Based on the USGS survey, he said, Afghanistan’s north is estimated to hold between 600 to 700 billion cubic meters of natural gas and the country has some 25 million tonnes of oil in four basins.

    “We are a people who don’t have money, food or clothes. But we are sleeping on gold,” he said. The country’s iron deposits were estimated at between five to six billion tonnes, he added. . . .

    China’s top integrated copper producer, Jiangxi Copper Co and China Metallurgical Group Corp, were interested in going ahead with the exploration of the vast Aynak Copper Mine, south of Kabul, he said. . . .

    4.  Consultant: Sustainable Development of Natural Resources Project in Afghanistan (Please note, original link no longer comes up, but you can see by this link (and by browsing, what is going on.)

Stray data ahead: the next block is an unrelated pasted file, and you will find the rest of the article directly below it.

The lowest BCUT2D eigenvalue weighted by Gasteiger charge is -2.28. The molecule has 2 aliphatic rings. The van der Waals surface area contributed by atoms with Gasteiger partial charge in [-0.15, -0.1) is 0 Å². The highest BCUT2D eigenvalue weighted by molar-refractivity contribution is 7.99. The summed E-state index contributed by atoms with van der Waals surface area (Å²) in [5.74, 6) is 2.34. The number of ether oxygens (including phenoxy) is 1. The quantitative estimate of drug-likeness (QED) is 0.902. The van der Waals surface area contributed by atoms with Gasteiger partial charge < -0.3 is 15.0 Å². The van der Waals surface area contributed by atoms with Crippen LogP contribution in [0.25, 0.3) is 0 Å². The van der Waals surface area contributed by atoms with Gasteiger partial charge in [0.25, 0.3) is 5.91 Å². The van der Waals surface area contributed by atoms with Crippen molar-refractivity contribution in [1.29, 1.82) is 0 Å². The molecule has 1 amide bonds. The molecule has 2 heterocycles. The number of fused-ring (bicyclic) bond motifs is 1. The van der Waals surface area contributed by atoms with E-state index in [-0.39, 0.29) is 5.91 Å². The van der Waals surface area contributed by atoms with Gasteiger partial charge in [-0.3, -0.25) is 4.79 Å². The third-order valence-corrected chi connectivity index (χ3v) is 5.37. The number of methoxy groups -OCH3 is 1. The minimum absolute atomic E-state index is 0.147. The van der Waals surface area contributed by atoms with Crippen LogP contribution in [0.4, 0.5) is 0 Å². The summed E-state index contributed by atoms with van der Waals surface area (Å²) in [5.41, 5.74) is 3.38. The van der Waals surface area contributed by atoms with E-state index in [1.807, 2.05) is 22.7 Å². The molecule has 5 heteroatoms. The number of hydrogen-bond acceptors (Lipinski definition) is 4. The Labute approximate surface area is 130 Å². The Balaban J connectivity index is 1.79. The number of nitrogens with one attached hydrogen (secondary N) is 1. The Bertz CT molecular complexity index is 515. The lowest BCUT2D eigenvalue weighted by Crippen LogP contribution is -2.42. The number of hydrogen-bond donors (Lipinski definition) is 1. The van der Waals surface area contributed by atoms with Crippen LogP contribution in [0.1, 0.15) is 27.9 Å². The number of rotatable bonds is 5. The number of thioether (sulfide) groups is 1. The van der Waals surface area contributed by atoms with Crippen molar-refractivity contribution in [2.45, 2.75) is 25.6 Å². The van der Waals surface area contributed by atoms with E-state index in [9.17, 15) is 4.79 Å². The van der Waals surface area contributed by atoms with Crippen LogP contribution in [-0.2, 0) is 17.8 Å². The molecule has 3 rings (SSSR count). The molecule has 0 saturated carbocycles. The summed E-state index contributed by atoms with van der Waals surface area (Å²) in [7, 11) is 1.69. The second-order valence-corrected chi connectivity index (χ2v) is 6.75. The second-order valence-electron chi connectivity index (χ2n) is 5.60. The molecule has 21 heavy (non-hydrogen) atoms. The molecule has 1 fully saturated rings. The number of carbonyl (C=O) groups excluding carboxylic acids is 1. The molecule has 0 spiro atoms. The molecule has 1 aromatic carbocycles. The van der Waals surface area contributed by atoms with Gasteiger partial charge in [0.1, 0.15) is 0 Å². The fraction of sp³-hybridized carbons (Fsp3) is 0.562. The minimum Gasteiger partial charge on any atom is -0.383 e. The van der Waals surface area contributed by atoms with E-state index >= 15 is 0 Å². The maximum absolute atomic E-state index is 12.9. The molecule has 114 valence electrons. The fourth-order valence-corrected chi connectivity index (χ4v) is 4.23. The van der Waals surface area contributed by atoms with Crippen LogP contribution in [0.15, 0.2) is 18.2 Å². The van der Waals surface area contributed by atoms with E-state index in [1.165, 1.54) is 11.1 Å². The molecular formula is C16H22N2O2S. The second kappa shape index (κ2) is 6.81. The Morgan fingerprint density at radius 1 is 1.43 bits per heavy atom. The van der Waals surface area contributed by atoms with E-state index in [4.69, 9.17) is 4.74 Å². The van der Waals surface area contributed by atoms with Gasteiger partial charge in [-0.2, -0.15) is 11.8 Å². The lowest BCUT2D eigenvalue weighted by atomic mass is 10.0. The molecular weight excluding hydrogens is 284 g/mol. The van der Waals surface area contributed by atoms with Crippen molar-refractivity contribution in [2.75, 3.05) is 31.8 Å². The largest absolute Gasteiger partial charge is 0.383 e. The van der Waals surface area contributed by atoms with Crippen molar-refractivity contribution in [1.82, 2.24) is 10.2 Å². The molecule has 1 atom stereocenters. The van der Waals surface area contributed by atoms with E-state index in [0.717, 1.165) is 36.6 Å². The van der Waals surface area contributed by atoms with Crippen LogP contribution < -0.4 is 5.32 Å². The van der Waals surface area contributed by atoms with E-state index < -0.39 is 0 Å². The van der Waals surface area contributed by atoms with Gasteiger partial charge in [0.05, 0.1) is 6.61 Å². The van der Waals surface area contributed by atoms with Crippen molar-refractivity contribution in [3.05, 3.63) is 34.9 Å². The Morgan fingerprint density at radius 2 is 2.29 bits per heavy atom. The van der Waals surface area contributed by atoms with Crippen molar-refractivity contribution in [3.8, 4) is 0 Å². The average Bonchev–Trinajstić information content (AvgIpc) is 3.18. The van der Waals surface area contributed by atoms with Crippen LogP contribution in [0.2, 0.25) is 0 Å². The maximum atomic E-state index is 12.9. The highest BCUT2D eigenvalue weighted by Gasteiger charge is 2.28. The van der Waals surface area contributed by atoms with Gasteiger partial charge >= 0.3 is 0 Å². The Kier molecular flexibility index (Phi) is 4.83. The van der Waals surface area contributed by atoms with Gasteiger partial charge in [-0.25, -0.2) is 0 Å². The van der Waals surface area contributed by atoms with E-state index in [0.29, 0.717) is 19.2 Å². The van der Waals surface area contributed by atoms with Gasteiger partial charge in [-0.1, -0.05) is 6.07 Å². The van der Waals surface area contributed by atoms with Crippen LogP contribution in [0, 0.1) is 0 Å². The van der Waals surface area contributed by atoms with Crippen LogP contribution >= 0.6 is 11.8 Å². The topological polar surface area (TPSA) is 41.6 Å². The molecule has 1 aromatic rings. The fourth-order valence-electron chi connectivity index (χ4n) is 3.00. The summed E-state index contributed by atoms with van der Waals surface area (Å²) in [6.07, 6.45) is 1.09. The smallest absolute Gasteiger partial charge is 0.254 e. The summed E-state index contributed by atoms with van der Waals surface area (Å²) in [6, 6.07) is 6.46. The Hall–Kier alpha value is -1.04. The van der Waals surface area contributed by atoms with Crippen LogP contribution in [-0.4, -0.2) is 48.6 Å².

Sustainable Development of Natural Resources Project in Afghanistan/ World Bank

    Apply By: 30 May 2009


    The Government of the Islamic Republic of Afghanistan has received a grant from the World Bank toward the cost of achieving Sustainable Development of Natural Resources in Afghanistan. The Project is being implemented through a Program Management Unit (PMU) within the Ministry of Mines. The Ministry is now seeking for the services of an individual consultant with extensive industry and/or Government experience for the position of Director of the PMU. Assignment will be for 1 year with possible extensions based on need, availability of funds and the performance of the consultant. (emphasis mine)